This lack of respect is the legacy of colonial days and many of the “innocent”, “naïve” backpackers behave very much like their colonial ancestors did in India or Indochina.
3. The time and place to save money is when you
are in your own countries and not when you are travelling. A fool and his money are soon parted, says an old adage. Don't penny pinch when you think you can get away with it. A waiter at a Cambodian restaurant makes only 70 dollars per month, so be a little generous with tips or go to places where the local well off go to eat and splurge and at the same time eat well. Good for your health and good for others.
Whenever I hear the words BUDGET, CHEAP in a travel conversation with an European, I stay away from that conversation.
I do my research well before I arrive, so I travel well, stay well, eat well and most importantly have long talks with friends in places I visit.
In Siem Reap, I have friends from all sections of the society as I have been visiting there since 2002. Think that you may see them again, rather than thinking you can get away being rude since you may never see them again. Imagine you are living among them, then that is the “off the beaten track: and not the trekking into the mountains to see tribes who are part of a show put on by an entrepreneur (as in Chiang Mai)
4. In Asia, just learning the word for Thank You in
the local language will bring a smile to the people you meet every day in the market or in the resto or at the watering hole. Know again that local people don't eat at Pub Street or Sisowath Quay in Cambodia… and all over South East Asia there are areas or streets just for the backpackers.
So learn to say Teremah Kaseh, Nihun, Okkun, Jesu tin bade, sawadee ka whenever and wherever you can.
5. Asians place a lot of importance on Gratitude and humility. You are a guest in their land, go home a better person and not a bitter person: be humble, be grateful for any little help.
My grandparents never left their environs, my parents travelled within Asia and Middle East. Here I am traversing the world: Cuba, Miami, Europe, and South East Asia at least ten times per year. I am grateful for being able to do this and thank all my friends in each of these countries that make each and every one of my visits memorable, even though some of them see me fairly often. A friend of mine in KL once said, I see you more often than some of my friends who live here. You live 10,000 miles away!
(No Pork just because One Jew is amidst us!)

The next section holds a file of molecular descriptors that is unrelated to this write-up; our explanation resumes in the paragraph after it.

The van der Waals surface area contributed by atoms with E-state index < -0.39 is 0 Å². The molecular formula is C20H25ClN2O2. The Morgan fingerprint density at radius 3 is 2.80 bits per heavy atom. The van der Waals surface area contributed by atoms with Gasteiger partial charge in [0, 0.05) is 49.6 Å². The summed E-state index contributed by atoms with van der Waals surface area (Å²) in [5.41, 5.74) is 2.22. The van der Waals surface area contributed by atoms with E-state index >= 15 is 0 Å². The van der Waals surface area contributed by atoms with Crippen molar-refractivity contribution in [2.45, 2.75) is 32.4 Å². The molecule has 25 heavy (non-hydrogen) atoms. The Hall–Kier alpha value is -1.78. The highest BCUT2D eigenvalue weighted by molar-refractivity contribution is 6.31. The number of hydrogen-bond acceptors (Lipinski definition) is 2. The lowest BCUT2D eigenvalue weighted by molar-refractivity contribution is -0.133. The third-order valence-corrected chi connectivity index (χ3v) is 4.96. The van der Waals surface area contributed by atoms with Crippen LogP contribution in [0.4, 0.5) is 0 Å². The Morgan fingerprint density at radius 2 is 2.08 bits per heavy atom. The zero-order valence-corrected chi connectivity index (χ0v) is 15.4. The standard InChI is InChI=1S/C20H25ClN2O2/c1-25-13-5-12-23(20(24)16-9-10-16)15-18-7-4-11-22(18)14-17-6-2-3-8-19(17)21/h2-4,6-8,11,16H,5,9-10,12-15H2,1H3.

My Indonesian friends insist on not ordering dishes containing pork when I am the only person who does not pork in the table, out of respect for my habits. On a recent dinner hosted by my Indonesian Chinese friend in Bangkok, there were six of us, four Chinese and me and a Khmer: all the twelve dishes ordered were without pork or pork products.
Please try to return in kind the consideration the Asians would show you.
(some airlines do serve good food!) 28 Feb LHR-BKK
This trip began on 23 February and ended on 13th March, a total of 18 days. I was in USA, in a reservation of Indians, then on to Cambodia visiting both PNH and SRP, to Bangkok for delicious eating hosted by my Indonesian friends, went back to Indonesia with them, now to eat some more of Sundanese cooking and at the same time planning to do a Prevention of Diseases Clinic for the Poor in Bogor. A short stop in Singapore and Beijing, I was back in Europe, I come to Europe to rest before I go off again to Mexico. I stayed with Indians in USA, Mandalay Inn in Siem Reap, Citrus Hotel in Sukhumvit in Bangkok, Harris Hotel in Sentul City in Bogor. Flew United/United/Thai/Air China/Lufthansa for long hauls.
I do not remember any bad incidents during this trip. The next trip to SE Asia would be to witness the Triathlon at Bali Marathon in June 2013.
In the Yogic philosophy as well as the American Indian philosophy, they require that you make a list of Gratitude, think of people to thank when you get up in the morning. When you do this on a regular basis, you realize how many people you are indebted to for your good life.
(Karimata, Sundanese food, Bogor, Indonesia)
So on this morning, my gratitude list
MC in KL
MM in Athens
PJ in Sentul
MvP in PNH
Ko MM in SRP
And all my lovers in my little island. Cuba